There are two types of jumping. There is good jumping as in I want my dog to jump over an obstacle in an agility run or dock-diving event, or to jump and climb a tree for a trick as I did here with my dog, Duffy; and there is the jumping that interferes and is unacceptable in the home and in public. Interestingly, one can help the other. Making sure your dog has enough daily exercise through walking and free play is a great way to tone down the overly energetic dog, but then comes the important second act–training to NOT jump. And this includes training the HUMANS that allow it to happen and even encourage it in the first place.
Here are three great ways to get the jumping to stop. Remember patience is the key along with repetition in multiple environments both in and out of your home. I do not recommend the “knee to the chest method” since it not only can hurt your dog, but also does not help your dog understand he cannot jump on others.
1. Examine your behavior and those of your family members. Is the dog being acknowledged and petted when his feet are on you when your are standing or sitting? If so, stand up and walk away ignoring until the exact moment…wait for it…when your dog has four feet on the floor. I mark the behavior with an enthusiastic “yes” and bend over to pet my dog. But if the feet are up I fold my arms and ignore my dog until the feet are on the floor again.
2. The Advance and Retreat method is best illustrated by these young ladies in this video: https://www.youtube.com/watch?v=csuMGROvvVU There are many variations on this method of training including when you are alone…tethering your dog and then having you approach in a similar manner. At no time should the dog be on a choke or prong collar. I like the use of a flat buckled collar, martingale or harness. Another method is to give the dog a 30 second time out on the tether and then reuniting with them to show that jumping loses attention and inclusion.
3. Teaching your dog an alternative behavior. I love teaching dogs to “go to their mat” when guests arrive at the home. It takes persistence, especially when linking this behavior to the sound of the doorbell but totally worth it. Another approach used by many trainers is stepping on the leash with two feet and having the dog self correct. Even Ian Dunbar has advocated taking a break mid-walk and teaching the dog to “settle” which is a terrific idea. First we jazz the dog up and then we quickly ask for a DOWN. In public places remember to use something of high value as a reward such as chicken or steak pieces. Initially we start with this high value food and gradually wean them off. http://www.dogstardaily.com/videos/jazz-settle-down-–-sirius-adult-dog-training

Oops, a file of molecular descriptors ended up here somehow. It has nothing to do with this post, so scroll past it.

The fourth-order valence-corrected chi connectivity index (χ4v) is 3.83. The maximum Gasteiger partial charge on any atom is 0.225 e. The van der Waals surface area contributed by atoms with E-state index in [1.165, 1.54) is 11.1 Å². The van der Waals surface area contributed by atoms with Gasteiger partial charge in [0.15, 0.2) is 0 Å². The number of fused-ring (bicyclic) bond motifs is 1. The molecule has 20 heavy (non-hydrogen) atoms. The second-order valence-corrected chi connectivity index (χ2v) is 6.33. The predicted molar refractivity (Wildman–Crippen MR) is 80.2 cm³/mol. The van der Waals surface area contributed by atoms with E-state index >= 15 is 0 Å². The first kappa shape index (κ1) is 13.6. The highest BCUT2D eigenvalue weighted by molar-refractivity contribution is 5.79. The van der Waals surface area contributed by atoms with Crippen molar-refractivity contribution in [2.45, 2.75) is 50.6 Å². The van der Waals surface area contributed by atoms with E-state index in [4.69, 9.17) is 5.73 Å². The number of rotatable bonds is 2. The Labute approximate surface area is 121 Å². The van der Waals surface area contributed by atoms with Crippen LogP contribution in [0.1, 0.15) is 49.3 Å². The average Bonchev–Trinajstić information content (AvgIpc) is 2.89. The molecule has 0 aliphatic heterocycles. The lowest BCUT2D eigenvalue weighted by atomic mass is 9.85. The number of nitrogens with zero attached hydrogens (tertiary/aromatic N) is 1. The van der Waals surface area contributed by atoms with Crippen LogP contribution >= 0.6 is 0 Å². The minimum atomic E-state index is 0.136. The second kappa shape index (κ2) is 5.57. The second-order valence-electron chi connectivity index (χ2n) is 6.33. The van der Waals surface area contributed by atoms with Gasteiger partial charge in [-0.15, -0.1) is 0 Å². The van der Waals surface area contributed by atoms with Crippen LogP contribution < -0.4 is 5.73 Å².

Usually it is a combination of methods that gets the job done. When training your dog it is handy to bring a log to class and take notes, then once training at home keep a record of your progress. Dogs learn every moment they are with us, so we need to be aware of what we are saying to them through our interactions with them.
©2015 Dorice Stancher; All rights reserved.
Dorice Stancher, MBA, CPDT-KA has certified thousands of dogs for the AKC Canine Good Citizen and pet therapy wit the Bright and Beautiful Therapy Dogs. She is an award-winning trainer and journalist, and a regular contributor to AKC Family Dog, AKC Gazette, and WebVet.